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BASIS FOR CONCLUSIONS ON IFRS 1 SCOPE

BASIS FOR CONCLUSIONS ON IFRS 1 SCOPE

BASIS FOR CONCLUSIONS ON IFRS 1 SCOPE

SCOPE The IFRS applies to an entity that presents its first IFRS financial statements (a first-time adopter). Some suggested that an entity should not be regarded as a first-time adopter if its previous financial statements contained an explicit statement of compliance with IFRSs, except for specified (and explicit) departures. They argued that an explicit statement of compliance establishes that an entity regards IFRSs as its basis of accounting, even if the entity does not comply with every requirement of every IFRS. Some regarded this argument as especially strong if an entity previously complied with all recognition and measurement requirements of IFRSs, but did not give some required disclosures—for example, segmental disclosures that IAS 14 Segment Reporting2 requires or the explicit statement of compliance with IFRSs that IAS 1 Presentation of Financial Statements requires.

BASIS FOR CONCLUSIONS ON IFRS 1 SCOPE

To implement that approach, it would be necessary to establish how many departures are needed—and how serious they must be—before an entity would conclude that it has not adopted IFRSs. In the Board’s view, this would lead to complexity and uncertainty. Also, an entity should not be regarded as having adopted IFRSs if it does not give all disclosures required by IFRSs, because that approach would diminish the importance of disclosures and undermine efforts to promote full compliance with IFRSs. Therefore, the IFRS contains a simple test that gives an unambiguous answer: an entity has adopted IFRSs if, and only if, its financial statements contain an explicit and unreserved statement of compliance with IFRSs (paragraph 3 of the IFRS).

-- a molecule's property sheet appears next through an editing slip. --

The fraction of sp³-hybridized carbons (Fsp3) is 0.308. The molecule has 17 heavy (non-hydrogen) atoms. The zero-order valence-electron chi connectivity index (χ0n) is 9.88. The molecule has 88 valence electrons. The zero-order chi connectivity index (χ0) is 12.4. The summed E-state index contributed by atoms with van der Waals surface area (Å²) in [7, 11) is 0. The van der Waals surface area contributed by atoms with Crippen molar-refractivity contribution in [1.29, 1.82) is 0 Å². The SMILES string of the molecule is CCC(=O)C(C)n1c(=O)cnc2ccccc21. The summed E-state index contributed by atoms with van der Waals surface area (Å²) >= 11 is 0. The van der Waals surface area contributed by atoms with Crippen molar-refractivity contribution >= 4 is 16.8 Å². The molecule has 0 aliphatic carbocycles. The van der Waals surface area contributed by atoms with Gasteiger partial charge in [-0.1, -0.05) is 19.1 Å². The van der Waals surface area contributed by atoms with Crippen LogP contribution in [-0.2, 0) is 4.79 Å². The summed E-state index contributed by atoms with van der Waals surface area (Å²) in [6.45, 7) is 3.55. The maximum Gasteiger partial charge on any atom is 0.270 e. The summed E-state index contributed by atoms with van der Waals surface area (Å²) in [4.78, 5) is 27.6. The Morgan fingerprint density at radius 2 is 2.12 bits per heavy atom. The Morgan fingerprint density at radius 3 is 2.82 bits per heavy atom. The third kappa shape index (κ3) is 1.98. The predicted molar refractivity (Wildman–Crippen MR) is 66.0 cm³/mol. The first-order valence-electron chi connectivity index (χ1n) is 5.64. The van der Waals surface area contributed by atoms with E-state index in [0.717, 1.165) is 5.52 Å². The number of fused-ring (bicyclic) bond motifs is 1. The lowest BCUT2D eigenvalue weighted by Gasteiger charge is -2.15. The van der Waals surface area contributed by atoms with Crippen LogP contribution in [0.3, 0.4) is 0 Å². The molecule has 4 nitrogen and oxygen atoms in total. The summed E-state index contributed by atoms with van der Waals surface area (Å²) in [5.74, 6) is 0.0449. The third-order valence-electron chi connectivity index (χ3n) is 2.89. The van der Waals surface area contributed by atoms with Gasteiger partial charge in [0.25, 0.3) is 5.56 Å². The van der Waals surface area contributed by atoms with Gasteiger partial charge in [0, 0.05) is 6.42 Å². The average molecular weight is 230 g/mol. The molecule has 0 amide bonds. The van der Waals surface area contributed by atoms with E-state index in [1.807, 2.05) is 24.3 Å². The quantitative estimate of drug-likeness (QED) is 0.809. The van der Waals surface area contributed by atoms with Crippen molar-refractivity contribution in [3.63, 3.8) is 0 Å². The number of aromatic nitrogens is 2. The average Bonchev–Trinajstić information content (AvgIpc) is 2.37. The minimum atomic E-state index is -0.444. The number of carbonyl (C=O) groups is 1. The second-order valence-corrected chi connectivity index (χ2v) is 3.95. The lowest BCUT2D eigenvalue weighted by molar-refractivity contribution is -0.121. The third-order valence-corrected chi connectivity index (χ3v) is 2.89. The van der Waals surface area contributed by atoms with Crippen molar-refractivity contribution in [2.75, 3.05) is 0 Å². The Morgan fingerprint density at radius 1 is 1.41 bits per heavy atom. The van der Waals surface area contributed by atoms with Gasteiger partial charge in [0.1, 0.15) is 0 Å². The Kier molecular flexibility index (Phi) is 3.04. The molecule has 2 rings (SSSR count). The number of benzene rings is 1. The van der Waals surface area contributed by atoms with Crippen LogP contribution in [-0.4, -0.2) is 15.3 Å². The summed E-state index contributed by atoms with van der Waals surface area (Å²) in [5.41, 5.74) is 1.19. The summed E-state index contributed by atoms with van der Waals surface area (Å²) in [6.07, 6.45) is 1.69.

BASIS FOR CONCLUSIONS ON IFRS 1 SCOPE

If an entity’s financial statements in previous years contained that statement, any material disclosed or undisclosed departures from IFRSs are errors. The entity applies IAS 8 Accounting Policies, Changes in Accounting Estimates and Errors in correcting them.

BASIS FOR CONCLUSIONS ON IFRS 1 SCOPE

Repeated application of IFRS 1

In Annual Improvements 2009–2011 Cycle (issued in May 2012) the Board addressed a request to clarify whether an entity may apply IFRS 1:
(a) if the entity meets the criteria for applying IFRS 1 and has applied IFRS 1 in a previous reporting period; or
(b) if the entity meets the criteria for applying IFRS 1 and has applied IFRSs in a previous reporting period when IFRS 1 did not exist.

BASIS FOR CONCLUSIONS ON IFRS 1 SCOPE

For example, an entity may have applied IFRS 1 in a previous reporting period to meet listing requirements in a foreign jurisdiction. The entity then delists and no longer presents financial statements in accordance with IFRSs. In a subsequent reporting period, the reporting requirements in the entity’s local jurisdiction may change from national GAAP to IFRSs. Consequently, the entity is again required to present its financial statements in accordance with IFRSs.

BASIS FOR CONCLUSIONS ON IFRS 1 SCOPE

The Board noted that the scope of IFRS 1 focuses on whether an entity’s financial statements are its first IFRS financial statements. If an entity’s financial statements meet the definition of ‘first IFRS financial statements’, the entity is required to apply IFRS 1. However, use of the term ‘first’ raises the question whether IFRS 1 can be applied more than once.